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Microsoft Warns On Windows 7 Zero Day

Microsoft says it's looking into a zero day flaw in Windows 7 and Server 2008 R2 that appeared just after last week's Patch Tuesday release.

The vulnerability lies in the Server Message Block (SMB) protocol, which is used for file and printer sharing, and can reportedly be used by attackers to remotely crash any Windows 7 or Windows Server 2008 R2 system.

In the advisory, Microsoft says the vulnerability can't be used to take control of affected PCs or to install malware, which limits its potential impact. However, Microsoft also acknowledges that detailed exploit code has already been published for the vulnerability.

"Microsoft is not currently aware of active attacks that use this exploit code or of customer impact at this time," according to the advisory.

Microsoft is "actively monitoring" the vulnerability with the help of partners in its Microsoft Active Protections Program (MAPP), and may decide to fix the issue in next month's Patch Tuesday update or through a rare out-of-band patch, the company said in the advisory.

In the advisory, Microsoft also chides unnamed parties for not following the principles of responsible disclosure. Last week, security researcher Laurent Gaffie published a proof of concept for the flaw on the Full Disclosure mailing list.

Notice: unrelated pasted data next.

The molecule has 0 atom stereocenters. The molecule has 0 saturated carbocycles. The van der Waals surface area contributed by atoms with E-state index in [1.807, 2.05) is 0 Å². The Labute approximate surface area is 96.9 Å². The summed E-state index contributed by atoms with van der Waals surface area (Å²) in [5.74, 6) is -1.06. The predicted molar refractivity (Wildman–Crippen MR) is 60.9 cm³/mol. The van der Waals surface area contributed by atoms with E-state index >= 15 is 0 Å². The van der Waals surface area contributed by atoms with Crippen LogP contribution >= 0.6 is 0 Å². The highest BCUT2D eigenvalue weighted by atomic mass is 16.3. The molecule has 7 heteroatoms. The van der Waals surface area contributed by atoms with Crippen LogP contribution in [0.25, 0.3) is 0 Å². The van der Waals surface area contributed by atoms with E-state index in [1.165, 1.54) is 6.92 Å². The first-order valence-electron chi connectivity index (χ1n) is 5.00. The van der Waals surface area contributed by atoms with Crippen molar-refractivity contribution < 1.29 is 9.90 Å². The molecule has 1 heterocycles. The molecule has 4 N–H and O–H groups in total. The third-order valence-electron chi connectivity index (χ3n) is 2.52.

"We believe the commonly accepted practice of reporting vulnerabilities directly to a vendor serves everyone's best interests," according to the advisory. "This practice helps to ensure that customers receive comprehensive, high-quality updates for security vulnerabilities without exposure to malicious attackers while the update is being developed."

Last week, Microsoft's MS09-065 bulletin addressed a vulnerability in the Windows kernel pertaining to the processing of Embedded OpenType fonts. This serious remote code execution vulnerability, which attackers could exploit by setting up a maliciously crafted Web site, was exacerbated by the fact that the party that reported it to Microsoft also disclosed it to the public.

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